3. Tell the socket to listen. (.NET/MFC)
  4. Generate a random 16-byte GUID.
  5. Create a file with the following contents based on the TCP port and the GUID. Using the original example where 59108 is the TCP port and 282F93E1-9E2D051A-46B57EFC-64A1852F is the GUID.

    In the cygwin implementation, the socket file contents are:

    !<socket >59108 s 282F93E1-9E2D051A-46B57EFC-64A1852F

    And in the msysgit implementation, the socket file contents are:

    !<socket >59108 282F93E1-9E2D051A-46B57EFC-64A1852F

    The difference being the extra "s" between the port and the GUID.

  6. Set the System attribute on this file.

  7. In msysgit implementation only, Create a named wait handle with the name cygwin.local_socket.secret.58598.282F93E1-9E2D051A-46B57EFC-64A1852F (InitalState = False, Reset = AutoReset). (.NET/MFC)

    58598 is derived by using a HostToNetworkOrder function on the port (as 16-bit unsigned integer). i.e. 59108 == 0xE6E4 and 58598 == 0xE4E6.

Handling connections:

  1. Accept the incoming socket. (.NET/MFC).
  2. In the case of the cygwin implementation only, do handshake that consists of:
    1. Read 16 bytes. If these do not match the GUID, then fail.
    2. Send the same 16 bytes.
    3. Read 12 bytes as 3 32-bit integers. They are the pid, uid and gid of the calling process.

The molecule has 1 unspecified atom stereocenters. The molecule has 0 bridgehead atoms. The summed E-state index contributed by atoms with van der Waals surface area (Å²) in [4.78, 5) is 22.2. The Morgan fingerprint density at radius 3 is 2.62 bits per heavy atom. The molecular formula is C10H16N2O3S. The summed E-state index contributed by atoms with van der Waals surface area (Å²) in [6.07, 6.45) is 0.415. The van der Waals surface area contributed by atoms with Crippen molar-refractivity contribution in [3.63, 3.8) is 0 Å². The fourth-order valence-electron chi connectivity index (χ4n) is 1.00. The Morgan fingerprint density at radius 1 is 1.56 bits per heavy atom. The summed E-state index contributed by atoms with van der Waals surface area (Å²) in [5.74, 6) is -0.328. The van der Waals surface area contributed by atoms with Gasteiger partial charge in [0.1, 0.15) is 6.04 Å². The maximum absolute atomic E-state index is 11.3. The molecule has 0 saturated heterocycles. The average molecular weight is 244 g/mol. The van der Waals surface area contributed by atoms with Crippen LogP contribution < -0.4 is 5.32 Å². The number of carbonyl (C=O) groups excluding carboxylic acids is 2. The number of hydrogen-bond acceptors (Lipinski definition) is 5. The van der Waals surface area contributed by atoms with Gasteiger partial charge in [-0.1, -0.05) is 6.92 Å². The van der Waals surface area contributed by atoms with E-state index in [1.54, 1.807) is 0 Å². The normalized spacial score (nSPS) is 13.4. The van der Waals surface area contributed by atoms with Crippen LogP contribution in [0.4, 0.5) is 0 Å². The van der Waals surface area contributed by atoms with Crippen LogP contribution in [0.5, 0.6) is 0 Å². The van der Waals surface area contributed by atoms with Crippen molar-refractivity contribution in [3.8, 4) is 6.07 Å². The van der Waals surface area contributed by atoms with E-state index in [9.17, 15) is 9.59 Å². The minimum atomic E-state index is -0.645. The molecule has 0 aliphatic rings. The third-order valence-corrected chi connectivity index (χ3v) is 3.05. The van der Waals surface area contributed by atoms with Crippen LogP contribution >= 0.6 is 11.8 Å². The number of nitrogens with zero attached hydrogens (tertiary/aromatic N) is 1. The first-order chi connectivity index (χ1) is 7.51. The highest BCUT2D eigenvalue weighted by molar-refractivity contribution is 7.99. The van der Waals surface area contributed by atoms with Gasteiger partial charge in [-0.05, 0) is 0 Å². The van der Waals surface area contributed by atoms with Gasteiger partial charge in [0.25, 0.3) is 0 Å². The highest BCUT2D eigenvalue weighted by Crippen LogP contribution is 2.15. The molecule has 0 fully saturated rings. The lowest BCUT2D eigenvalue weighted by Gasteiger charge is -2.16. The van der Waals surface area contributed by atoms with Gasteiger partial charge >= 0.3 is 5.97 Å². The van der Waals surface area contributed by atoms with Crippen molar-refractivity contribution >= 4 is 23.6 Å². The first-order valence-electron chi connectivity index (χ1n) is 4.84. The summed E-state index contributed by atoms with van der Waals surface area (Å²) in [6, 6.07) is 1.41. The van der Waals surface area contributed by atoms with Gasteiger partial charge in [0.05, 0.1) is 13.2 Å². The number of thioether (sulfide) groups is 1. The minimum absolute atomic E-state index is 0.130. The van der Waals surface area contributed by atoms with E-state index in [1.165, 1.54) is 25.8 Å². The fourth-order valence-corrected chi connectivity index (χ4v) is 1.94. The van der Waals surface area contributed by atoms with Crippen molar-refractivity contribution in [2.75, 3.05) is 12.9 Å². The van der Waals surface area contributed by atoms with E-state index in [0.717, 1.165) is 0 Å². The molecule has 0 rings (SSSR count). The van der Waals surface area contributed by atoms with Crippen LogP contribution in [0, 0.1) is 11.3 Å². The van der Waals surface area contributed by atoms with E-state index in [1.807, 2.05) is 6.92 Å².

4. Send 12 bytes (3 32-bit integers) back. Use the pid of the server and the uid and gid that were received.
  3. In the case of the msysgit implementation only, synchronize with the client by:
    1. Get the port of the incoming socket. For this example, we'll say it is 63524.
    2. Open existing wait handle for the client. (.NET/MFC). You need to convert the port to network byte order just like we did for the server. So, for this example, the name is cygwin.local_socket.secret.9464.282F93E1-9E2D051A-46B57EFC-64A1852F
    3. Signal the server and wait for the client (ToSignal = server, WaitOn = client, Timeout = 10000 msec, ExitContext/Alertable = False). (.NET/MFC). Not 100% sure about the ExitContext/Alertable parameter, but False seems to work.
  4. Hand off the socket to the (hopefully already existing) code for whatever it is you are doing (which in the case of all three of us, seems to be an ssh agent).

So at least for cygwin I can answer your question now: I just implemented a cygwin compatible socket server using MFC. I did it by looking into cygwin source. It seems that there are not even events. So the patch you mentioned does not seem to have been implemented.